Then it was back out of the yard and off to lunch, passing by the goods shed mess room extension. In the picture the gable end is under construction, and while the roof is not yet on. It is hoped to do this before the end of the year.

A quick peep behind the containers revealed 4270 returning from Winchcombe, having just returned the token to the signalman, who can be seen looking out of his box, the traditional rag in hand.

Lunch in the mess coach was still without electricity, but at least it was now sunny, so that we could see what we were eating.

After lunch we carried on with the second of our preparatory jobs for the winter works, examining and marking for replacement the sleepers leading away from the Greet tunnel mouth.

The flat area on the left was used as a quarry for the long embankment towards Stanley Pontlarge, and may have been the site of the Greet navvy village. A nearby road bears an echo of this: Working Lane.
Babes in the wood...
Getting there, from roadside to trackbed, was no sinecure. Wasn't there an access point here somewhere?

We also knew of a cracked fishplate in this area, one that we are observing as the crack is still small and manageable at this stage.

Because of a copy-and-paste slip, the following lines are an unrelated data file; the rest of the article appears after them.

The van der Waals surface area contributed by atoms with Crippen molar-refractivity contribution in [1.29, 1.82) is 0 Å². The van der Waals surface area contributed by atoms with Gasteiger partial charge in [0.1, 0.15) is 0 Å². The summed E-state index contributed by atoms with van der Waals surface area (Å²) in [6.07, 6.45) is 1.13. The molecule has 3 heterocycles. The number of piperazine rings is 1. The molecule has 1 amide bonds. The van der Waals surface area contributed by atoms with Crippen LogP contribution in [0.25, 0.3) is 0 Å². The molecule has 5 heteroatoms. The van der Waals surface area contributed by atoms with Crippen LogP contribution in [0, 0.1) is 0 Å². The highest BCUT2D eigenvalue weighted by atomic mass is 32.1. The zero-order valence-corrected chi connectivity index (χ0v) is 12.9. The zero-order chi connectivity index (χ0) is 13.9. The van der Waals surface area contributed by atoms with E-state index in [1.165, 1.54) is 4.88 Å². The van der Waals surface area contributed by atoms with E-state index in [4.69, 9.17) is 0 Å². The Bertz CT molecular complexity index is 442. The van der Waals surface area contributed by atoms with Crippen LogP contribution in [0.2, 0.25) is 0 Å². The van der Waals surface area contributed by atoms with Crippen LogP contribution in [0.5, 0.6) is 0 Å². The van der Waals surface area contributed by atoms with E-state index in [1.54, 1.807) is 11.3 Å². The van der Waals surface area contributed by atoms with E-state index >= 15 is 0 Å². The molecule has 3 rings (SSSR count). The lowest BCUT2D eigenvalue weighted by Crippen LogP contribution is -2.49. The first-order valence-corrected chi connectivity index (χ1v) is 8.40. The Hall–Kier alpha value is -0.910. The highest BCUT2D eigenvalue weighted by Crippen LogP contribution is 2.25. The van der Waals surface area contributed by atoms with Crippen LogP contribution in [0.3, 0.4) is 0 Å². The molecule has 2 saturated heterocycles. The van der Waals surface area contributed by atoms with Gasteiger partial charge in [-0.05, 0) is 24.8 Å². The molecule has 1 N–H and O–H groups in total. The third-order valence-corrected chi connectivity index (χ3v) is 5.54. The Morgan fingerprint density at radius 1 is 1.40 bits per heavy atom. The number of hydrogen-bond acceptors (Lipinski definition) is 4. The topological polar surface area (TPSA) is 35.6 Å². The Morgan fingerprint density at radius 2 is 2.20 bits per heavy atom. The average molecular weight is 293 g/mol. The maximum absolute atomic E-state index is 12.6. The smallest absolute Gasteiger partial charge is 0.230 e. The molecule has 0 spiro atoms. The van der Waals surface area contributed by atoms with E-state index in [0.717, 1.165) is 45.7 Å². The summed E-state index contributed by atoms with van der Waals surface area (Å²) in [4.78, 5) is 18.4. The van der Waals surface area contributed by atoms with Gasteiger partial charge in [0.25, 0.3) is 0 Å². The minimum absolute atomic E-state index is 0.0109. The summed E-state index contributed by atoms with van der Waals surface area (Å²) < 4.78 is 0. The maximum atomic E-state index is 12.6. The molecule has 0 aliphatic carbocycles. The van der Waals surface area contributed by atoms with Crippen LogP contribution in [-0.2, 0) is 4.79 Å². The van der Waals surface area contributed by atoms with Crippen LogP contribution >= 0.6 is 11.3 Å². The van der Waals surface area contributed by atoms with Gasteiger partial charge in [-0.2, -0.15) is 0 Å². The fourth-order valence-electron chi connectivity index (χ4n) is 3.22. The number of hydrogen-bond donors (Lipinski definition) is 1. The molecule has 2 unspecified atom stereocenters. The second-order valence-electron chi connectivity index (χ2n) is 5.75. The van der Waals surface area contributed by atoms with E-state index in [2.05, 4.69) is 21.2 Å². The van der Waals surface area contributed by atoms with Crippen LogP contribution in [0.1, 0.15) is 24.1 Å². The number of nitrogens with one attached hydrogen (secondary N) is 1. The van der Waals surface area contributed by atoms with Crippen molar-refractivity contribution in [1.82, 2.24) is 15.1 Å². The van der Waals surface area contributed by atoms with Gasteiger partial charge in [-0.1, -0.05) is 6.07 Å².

Just checking then - no change from last time. Dave F (on hands and knees) is in fact the section track walker here, so he knows his faults. (the railway ones, that is).

Any sleepers obviously rotten, or with evidence of moving cast iron chairs, are marked for replacement.

This area will be spot resleepered early next year, and the whole stretch to Stanley Pontlarge replaced with concrete sleepers at some future date. It will then link up with the remaining track to CRC, which is already fitted with concrete sleepers.

An example of a sleeper that needs replacement is this one, broken upwards at the end.

A single unserviceable sleeper is tolerable at our line speeds, but we obviously need to stay on top of this, hence the replacement programme scheduled.

As the light began to fail we returned to Winchcombe yard.

We're warm up here - what's it like for you down there?
In the station the Santa arrangements were in full swing, so yours truly went round the back on to P2 to see if an atmospheric photograph was in the offing.